By Suresh Nair
YOU watched Sunday midnight’s opening World Cup between host Qatar and Ecuador?
The 2-0 scoreline in favour of the South Americans showed an element of competitiveness but the truth of the matter, is that there’s still a yawning gap especially in terms of top-class experience.
Not to worry, Asian teams are slowly but surely closing on this gap without any lop-sided results.
Agreed, it wasn’t the result that many in Qatar would have hoped for. The host looked nervous and struggled against an opposition possessing hardcore experience and quality. In truth, the game was all but over at halftime, with Ecuador comfortably 2-0 up thanks to two goals by Enner Valencia.
In my opinion, Asian teams should simply give their 100 per cent in every match, chase for every ball and be as physically competitive over 90 minutes.
I was happy that the opening ceremony itself focused heavily, not only on football, but also on unity, with performances giving a nod to all the countries playing in this year’s rare-in-the-desert tournament.
No doubt, Qatar were second-best. Ecuador overwhelmed them from the first minute of the game. Every set piece they had, they just dropped it in the box, and they were just better. They were winning first balls, they were winning second balls.
To be honest, physically, they bossed the game in the second half. They started passing around them, they were playing in their half. They bossed the game. That’s all it was.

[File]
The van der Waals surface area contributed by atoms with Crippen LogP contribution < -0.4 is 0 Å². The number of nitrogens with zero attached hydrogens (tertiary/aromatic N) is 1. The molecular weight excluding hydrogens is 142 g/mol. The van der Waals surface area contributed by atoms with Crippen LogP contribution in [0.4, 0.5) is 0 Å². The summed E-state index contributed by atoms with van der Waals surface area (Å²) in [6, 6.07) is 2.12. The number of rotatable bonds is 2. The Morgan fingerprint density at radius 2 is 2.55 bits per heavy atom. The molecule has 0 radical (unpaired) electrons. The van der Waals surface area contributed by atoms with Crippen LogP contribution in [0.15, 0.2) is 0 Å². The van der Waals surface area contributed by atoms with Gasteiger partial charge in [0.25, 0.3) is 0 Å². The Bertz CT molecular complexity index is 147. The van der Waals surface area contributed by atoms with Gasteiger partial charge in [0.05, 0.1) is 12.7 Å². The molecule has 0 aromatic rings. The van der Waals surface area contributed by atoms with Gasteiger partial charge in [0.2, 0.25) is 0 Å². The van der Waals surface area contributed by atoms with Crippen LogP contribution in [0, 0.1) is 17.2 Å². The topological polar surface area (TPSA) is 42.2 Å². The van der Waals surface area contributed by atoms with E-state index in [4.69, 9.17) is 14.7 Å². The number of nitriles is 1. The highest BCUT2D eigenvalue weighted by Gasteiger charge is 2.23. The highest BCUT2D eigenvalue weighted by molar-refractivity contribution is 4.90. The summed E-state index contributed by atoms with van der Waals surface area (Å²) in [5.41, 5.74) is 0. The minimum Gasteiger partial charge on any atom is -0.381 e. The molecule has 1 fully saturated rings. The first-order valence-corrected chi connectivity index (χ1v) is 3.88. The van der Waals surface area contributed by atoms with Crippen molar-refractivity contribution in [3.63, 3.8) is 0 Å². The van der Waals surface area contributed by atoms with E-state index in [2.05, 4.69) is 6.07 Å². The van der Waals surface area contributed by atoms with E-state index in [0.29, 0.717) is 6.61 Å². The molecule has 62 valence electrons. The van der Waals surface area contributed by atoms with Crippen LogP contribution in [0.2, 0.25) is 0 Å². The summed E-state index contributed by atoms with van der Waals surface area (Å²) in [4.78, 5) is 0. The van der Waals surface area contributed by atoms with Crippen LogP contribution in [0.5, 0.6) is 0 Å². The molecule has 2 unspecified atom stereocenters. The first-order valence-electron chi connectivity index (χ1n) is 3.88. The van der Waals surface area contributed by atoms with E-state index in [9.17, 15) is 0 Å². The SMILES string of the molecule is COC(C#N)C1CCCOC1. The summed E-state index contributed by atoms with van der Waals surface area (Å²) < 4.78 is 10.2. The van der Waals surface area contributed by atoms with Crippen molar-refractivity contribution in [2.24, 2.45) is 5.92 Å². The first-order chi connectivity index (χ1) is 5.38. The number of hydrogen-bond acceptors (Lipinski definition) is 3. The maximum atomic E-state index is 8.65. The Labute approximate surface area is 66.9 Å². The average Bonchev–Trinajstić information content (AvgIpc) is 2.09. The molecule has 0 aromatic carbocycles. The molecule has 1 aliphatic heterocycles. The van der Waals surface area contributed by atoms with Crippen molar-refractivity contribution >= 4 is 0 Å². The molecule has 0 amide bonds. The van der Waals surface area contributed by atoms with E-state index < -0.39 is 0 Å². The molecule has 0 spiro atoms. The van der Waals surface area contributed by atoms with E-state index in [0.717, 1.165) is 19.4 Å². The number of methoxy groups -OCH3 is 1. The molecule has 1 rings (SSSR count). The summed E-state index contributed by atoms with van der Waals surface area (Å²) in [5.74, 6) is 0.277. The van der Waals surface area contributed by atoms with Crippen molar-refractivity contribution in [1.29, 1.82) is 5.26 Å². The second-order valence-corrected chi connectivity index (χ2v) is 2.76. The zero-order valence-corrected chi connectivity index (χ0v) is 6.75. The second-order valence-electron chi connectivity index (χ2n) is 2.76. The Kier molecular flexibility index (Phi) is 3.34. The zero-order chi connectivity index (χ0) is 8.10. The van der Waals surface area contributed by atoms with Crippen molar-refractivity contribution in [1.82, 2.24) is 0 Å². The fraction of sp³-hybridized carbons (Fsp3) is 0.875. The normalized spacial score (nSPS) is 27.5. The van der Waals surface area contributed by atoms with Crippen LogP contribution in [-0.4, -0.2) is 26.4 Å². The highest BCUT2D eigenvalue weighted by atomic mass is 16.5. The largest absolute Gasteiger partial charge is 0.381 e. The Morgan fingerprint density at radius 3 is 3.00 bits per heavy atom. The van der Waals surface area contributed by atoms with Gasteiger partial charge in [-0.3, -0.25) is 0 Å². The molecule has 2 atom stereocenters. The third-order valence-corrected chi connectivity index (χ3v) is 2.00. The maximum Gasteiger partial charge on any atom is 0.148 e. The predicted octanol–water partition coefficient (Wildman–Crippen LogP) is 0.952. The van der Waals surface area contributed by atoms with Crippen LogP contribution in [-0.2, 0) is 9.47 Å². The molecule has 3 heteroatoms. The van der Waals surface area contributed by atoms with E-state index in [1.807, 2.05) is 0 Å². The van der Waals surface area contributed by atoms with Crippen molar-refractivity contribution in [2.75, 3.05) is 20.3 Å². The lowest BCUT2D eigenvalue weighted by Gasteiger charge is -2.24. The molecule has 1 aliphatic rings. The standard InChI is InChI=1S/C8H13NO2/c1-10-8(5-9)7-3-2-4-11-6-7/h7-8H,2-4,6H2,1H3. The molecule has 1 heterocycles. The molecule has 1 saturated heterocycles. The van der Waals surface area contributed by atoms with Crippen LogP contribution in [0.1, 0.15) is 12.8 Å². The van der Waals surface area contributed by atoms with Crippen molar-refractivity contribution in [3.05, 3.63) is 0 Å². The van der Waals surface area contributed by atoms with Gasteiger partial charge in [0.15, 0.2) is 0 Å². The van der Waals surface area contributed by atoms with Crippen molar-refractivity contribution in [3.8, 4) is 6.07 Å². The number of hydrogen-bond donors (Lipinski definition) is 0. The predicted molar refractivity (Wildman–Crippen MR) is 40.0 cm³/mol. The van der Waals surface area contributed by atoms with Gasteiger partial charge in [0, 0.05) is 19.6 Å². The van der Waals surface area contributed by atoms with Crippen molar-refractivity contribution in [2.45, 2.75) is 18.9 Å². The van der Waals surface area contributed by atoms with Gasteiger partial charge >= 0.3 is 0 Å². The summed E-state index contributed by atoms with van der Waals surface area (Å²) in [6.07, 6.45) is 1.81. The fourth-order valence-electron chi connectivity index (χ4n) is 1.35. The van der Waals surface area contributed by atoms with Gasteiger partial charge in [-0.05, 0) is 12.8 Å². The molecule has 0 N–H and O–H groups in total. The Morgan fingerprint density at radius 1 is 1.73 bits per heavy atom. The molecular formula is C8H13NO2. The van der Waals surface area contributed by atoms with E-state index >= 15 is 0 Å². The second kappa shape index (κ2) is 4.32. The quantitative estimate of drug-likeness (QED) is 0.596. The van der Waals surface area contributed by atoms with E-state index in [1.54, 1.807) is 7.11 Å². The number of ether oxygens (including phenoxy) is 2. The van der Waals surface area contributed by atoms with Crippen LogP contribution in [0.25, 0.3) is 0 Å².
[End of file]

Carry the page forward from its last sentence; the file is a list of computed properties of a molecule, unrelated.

FIRST HOST TO LOSE
Freezing in the desert is not easy but Qatar managed it on Sunday night in becoming the first host nation to lose an opening game at a World Cup. No other host country in the competition’s 92-year history had ever lost the opening game.
I must put on record that Qatar were so monumentally bad before the break that thousands of their fans that had packed out the 60,000-capacity Al Bayt Stadium in Doha never bothered returning after the break, the traditional white thobes and black abayas replaced by empty red seats.
But hold your heads high, Qatar, there’s still a yawning gap especially in terms of top-class experience. But mark my words: Asian teams are slowly but surely closing on this gap without any lop-sided results.
The writer is an award-winning sports journalist who is also a qualified international coach and international referee instructor.
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